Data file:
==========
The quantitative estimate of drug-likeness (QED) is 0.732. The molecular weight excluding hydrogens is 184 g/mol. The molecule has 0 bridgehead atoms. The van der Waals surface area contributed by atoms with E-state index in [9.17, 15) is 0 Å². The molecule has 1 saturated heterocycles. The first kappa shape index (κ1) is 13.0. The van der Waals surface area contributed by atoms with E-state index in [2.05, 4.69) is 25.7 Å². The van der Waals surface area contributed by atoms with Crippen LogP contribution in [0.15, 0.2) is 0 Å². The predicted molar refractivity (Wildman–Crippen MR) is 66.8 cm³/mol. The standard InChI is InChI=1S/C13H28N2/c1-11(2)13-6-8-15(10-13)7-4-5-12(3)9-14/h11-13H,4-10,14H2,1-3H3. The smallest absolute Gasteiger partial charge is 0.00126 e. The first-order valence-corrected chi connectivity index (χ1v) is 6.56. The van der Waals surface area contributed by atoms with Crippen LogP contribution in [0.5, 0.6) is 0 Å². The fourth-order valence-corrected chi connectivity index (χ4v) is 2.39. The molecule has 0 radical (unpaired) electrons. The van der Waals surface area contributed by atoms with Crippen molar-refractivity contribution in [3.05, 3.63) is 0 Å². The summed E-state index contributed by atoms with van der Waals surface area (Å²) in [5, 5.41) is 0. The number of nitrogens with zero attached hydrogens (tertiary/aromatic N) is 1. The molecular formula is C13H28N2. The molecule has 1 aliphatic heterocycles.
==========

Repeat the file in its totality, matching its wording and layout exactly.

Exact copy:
The quantitative estimate of drug-likeness (QED) is 0.732. The molecular weight excluding hydrogens is 184 g/mol. The molecule has 0 bridgehead atoms. The van der Waals surface area contributed by atoms with E-state index in [9.17, 15) is 0 Å². The molecule has 1 saturated heterocycles. The first kappa shape index (κ1) is 13.0. The van der Waals surface area contributed by atoms with E-state index in [2.05, 4.69) is 25.7 Å². The van der Waals surface area contributed by atoms with Crippen LogP contribution in [0.15, 0.2) is 0 Å². The predicted molar refractivity (Wildman–Crippen MR) is 66.8 cm³/mol. The standard InChI is InChI=1S/C13H28N2/c1-11(2)13-6-8-15(10-13)7-4-5-12(3)9-14/h11-13H,4-10,14H2,1-3H3. The smallest absolute Gasteiger partial charge is 0.00126 e. The first-order valence-corrected chi connectivity index (χ1v) is 6.56. The van der Waals surface area contributed by atoms with Crippen LogP contribution in [0.5, 0.6) is 0 Å². The fourth-order valence-corrected chi connectivity index (χ4v) is 2.39. The molecule has 0 radical (unpaired) electrons. The van der Waals surface area contributed by atoms with Crippen molar-refractivity contribution in [3.05, 3.63) is 0 Å². The summed E-state index contributed by atoms with van der Waals surface area (Å²) in [5, 5.41) is 0. The number of nitrogens with zero attached hydrogens (tertiary/aromatic N) is 1. The molecular formula is C13H28N2. The molecule has 1 aliphatic heterocycles.